Designed specifically to make compression socks more attractive, you'll find no shortage of creative designs at Lily Trotters. I love the Four Kisses style, which looks classy and elegant, as well as the Over The Moon -- Orange for something more colorful.

I will say, Lily Trotters socks -- or at least the pair I tried -- tend to run tight at the top. If you have larger calves, consider sizing up. I ordered a medium or small-medium in all of the compression socks I tried, and the small-medium from Lily Trotters was the only pair that made significant indentations just below the knee.

$50 at Amazon

Best compression socks for runners

Zensah Tech Plus Compression Socks

I learned about Zensah when I tested face masks for running. I liked the Zensah performance face mask, so I decided to give its compression socks a go, and they didn't disappoint. These full-length compression socks are made in Italy and feature an 18% elastane content. The high elastane percentage means these socks compress well and don't stretch out, so they're perfect for long runs.

The mesh insert is what makes these compression socks great for runners. Placed on the calf part of the sock, the mesh component provides ultimate breathability so your socks don't end up totally sweat-soaked by the end of your run. The cushioned sole of the sock is a nice touch, too. I noticed these socks felt more supportive in the arch of my foot than the others I tested. 

$30 at Amazon

Best compression socks for circulation support

Sockwell Elevation Graduated Compression Socks

If you specifically deal with poor circulation, try a pair of Sockwell Elevation Compression Socks. These socks provide graduated compression from 20 to 30 mmHg, whereas the majority of over-the-counter compression socks range from 15 to 20 mmHg (mmHg is a medical measurement for pressure).

The compression begins at the ankle and decreases throughout four "zones" up to the top of your calf. They also feature arch support, a bonus for people whose feet swell in addition to their ankles. Made of bamboo rayon, merino wool, stretch nylon and spandex, the Elevation Compression Socks feel soft yet durable, and they wick moisture well. (If you want less compression, Sockwell has a lifestyle collection that includes tons of cute styles with 15 to 20 mmHg compression.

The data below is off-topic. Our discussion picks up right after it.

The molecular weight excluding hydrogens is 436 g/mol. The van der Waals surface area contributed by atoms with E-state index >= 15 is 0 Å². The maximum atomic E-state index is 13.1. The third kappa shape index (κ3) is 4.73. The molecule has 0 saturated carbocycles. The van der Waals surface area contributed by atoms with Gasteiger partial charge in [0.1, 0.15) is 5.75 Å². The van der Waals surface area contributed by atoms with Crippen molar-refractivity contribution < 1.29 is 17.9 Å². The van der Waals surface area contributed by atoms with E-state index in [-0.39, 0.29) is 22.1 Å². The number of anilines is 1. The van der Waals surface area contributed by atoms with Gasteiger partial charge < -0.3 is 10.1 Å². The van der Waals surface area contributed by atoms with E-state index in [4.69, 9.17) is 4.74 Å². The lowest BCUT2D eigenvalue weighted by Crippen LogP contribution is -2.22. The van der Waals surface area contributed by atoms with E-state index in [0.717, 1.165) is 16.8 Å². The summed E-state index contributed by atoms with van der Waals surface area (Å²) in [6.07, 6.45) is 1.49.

$20 at Pro Compression

Best short compression socks

Pro Compression Midlength Sock

A second pair of Pro Compression socks made the list because they're just that good. I'd wear these midcalf compression socks around all day, just like I'd wear the full-length pair, but for different activities. I loved wearing the Pro midcalf socks while running errands and doing home improvement projects. These babies took me through a full day of home renovations including sanding, painting and assembling furniture, and they looked stylish enough to wear on several "Oh shoot, I forgot this" runs to Home Depot.

I also tried out the midcalf socks for a long day of work, but I didn't like them as much for that. My calves still swelled, leading to an indent where the hem of the sock was. I like these a lot, but I'll stick to wearing them on more active days and during workouts. All in all, the crew sock style is a great choice for people who want compression localized just to the heel and ankle.

$13 at Amazon

Best post-workout compression socks

Physix Gear Compression Socks

If you're the type who likes to wear compression socks after your workout rather than during, try these Physix Gear knee-high compression socks. I chose these as the best post-workout socks because they reminded me of NormaTec compression when I wore them. The graduated compression is so effective that you can feel the different pressure levels throughout your calves, especially when you're walking or moving around. If you really pay attention while wearing these compression socks, you'll feel a gentle pulsating sensation; you can actually feel the increased blood flow in real-time. 

I wore the Physix Gear compression socks after a few weightlifting sessions, several long walks and a couple of runs, and even if I can't say they actually helped my muscles recover faster (it's hard to tell), I can say they felt soothing after an intense workout. These compression socks are also more affordable than most at less than $20 a pair, and the collection includes very laid-back styles you can wear anywhere. 

$30 at Swiftwick

Best cold-weather compression socks

Swiftwick Aspire Twelve

Editor's note, September 2023: When we tested the Swiftwick Aspire Twelve socks, they were made with merino wool. They're now made with Swiftwick's signature Olefin fabric, which is also moisture-wicking and lightweight.